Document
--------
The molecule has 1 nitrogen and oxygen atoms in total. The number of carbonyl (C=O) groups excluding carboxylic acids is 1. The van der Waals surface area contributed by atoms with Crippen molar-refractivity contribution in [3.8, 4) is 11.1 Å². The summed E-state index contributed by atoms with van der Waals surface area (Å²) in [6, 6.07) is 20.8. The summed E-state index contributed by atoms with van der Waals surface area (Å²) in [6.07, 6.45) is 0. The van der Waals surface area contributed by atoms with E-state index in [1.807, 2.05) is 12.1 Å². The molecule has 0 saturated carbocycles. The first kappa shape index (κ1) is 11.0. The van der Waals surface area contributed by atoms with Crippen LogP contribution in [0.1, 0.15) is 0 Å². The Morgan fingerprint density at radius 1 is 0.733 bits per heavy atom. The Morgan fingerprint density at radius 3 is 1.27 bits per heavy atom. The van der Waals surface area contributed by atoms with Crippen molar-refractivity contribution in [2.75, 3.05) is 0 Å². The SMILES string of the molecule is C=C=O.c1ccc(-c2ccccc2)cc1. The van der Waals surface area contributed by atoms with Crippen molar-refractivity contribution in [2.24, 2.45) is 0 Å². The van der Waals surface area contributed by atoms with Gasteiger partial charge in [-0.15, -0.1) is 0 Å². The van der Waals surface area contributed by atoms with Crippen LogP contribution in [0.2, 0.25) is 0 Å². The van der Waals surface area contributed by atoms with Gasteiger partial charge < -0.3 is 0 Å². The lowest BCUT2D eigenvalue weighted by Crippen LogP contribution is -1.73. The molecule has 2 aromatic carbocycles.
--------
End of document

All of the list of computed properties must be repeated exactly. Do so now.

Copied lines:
The molecule has 1 nitrogen and oxygen atoms in total. The number of carbonyl (C=O) groups excluding carboxylic acids is 1. The van der Waals surface area contributed by atoms with Crippen molar-refractivity contribution in [3.8, 4) is 11.1 Å². The summed E-state index contributed by atoms with van der Waals surface area (Å²) in [6, 6.07) is 20.8. The summed E-state index contributed by atoms with van der Waals surface area (Å²) in [6.07, 6.45) is 0. The van der Waals surface area contributed by atoms with E-state index in [1.807, 2.05) is 12.1 Å². The molecule has 0 saturated carbocycles. The first kappa shape index (κ1) is 11.0. The van der Waals surface area contributed by atoms with Crippen LogP contribution in [0.1, 0.15) is 0 Å². The Morgan fingerprint density at radius 1 is 0.733 bits per heavy atom. The Morgan fingerprint density at radius 3 is 1.27 bits per heavy atom. The van der Waals surface area contributed by atoms with Crippen molar-refractivity contribution in [2.75, 3.05) is 0 Å². The SMILES string of the molecule is C=C=O.c1ccc(-c2ccccc2)cc1. The van der Waals surface area contributed by atoms with Crippen molar-refractivity contribution in [2.24, 2.45) is 0 Å². The van der Waals surface area contributed by atoms with Gasteiger partial charge in [-0.15, -0.1) is 0 Å². The van der Waals surface area contributed by atoms with Crippen LogP contribution in [0.2, 0.25) is 0 Å². The van der Waals surface area contributed by atoms with Gasteiger partial charge < -0.3 is 0 Å². The lowest BCUT2D eigenvalue weighted by Crippen LogP contribution is -1.73. The molecule has 2 aromatic carbocycles.